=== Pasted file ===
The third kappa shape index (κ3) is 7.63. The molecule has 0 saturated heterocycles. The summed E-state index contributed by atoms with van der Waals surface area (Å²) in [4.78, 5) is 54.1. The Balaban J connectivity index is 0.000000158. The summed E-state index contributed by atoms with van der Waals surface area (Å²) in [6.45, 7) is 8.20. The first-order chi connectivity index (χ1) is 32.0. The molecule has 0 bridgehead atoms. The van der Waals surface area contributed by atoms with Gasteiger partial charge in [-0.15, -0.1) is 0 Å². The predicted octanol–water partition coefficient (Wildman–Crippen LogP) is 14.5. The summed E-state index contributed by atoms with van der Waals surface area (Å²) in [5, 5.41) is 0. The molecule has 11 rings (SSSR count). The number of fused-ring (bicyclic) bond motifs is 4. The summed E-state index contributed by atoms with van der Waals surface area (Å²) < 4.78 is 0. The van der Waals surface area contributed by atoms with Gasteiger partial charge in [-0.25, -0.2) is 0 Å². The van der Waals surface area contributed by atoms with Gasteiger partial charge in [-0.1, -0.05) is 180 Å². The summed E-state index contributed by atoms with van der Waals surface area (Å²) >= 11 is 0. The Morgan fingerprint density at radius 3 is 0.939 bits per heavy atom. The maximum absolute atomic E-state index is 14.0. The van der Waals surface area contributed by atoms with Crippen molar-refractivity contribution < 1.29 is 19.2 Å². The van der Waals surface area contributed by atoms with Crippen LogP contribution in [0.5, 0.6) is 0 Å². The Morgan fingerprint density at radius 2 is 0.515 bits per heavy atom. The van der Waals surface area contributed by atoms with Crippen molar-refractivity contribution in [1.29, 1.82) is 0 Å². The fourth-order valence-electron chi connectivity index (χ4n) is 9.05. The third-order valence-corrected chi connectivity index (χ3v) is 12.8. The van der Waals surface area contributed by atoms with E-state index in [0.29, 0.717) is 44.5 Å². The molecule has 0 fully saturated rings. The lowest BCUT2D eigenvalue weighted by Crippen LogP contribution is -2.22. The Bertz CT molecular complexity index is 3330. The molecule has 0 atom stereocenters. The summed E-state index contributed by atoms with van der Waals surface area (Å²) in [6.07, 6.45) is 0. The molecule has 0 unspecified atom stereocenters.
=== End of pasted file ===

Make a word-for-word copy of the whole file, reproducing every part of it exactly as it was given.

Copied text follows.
The third kappa shape index (κ3) is 7.63. The molecule has 0 saturated heterocycles. The summed E-state index contributed by atoms with van der Waals surface area (Å²) in [4.78, 5) is 54.1. The Balaban J connectivity index is 0.000000158. The summed E-state index contributed by atoms with van der Waals surface area (Å²) in [6.45, 7) is 8.20. The first-order chi connectivity index (χ1) is 32.0. The molecule has 0 bridgehead atoms. The van der Waals surface area contributed by atoms with Gasteiger partial charge in [-0.15, -0.1) is 0 Å². The predicted octanol–water partition coefficient (Wildman–Crippen LogP) is 14.5. The summed E-state index contributed by atoms with van der Waals surface area (Å²) in [5, 5.41) is 0. The molecule has 11 rings (SSSR count). The number of fused-ring (bicyclic) bond motifs is 4. The summed E-state index contributed by atoms with van der Waals surface area (Å²) < 4.78 is 0. The van der Waals surface area contributed by atoms with Gasteiger partial charge in [-0.25, -0.2) is 0 Å². The van der Waals surface area contributed by atoms with Gasteiger partial charge in [-0.1, -0.05) is 180 Å². The summed E-state index contributed by atoms with van der Waals surface area (Å²) >= 11 is 0. The Morgan fingerprint density at radius 3 is 0.939 bits per heavy atom. The maximum absolute atomic E-state index is 14.0. The van der Waals surface area contributed by atoms with Crippen molar-refractivity contribution < 1.29 is 19.2 Å². The van der Waals surface area contributed by atoms with Crippen LogP contribution in [0.5, 0.6) is 0 Å². The Morgan fingerprint density at radius 2 is 0.515 bits per heavy atom. The van der Waals surface area contributed by atoms with Crippen molar-refractivity contribution in [1.29, 1.82) is 0 Å². The fourth-order valence-electron chi connectivity index (χ4n) is 9.05. The third-order valence-corrected chi connectivity index (χ3v) is 12.8. The van der Waals surface area contributed by atoms with E-state index in [0.29, 0.717) is 44.5 Å². The molecule has 0 fully saturated rings. The lowest BCUT2D eigenvalue weighted by Crippen LogP contribution is -2.22. The Bertz CT molecular complexity index is 3330. The molecule has 0 atom stereocenters. The summed E-state index contributed by atoms with van der Waals surface area (Å²) in [6.07, 6.45) is 0. The molecule has 0 unspecified atom stereocenters.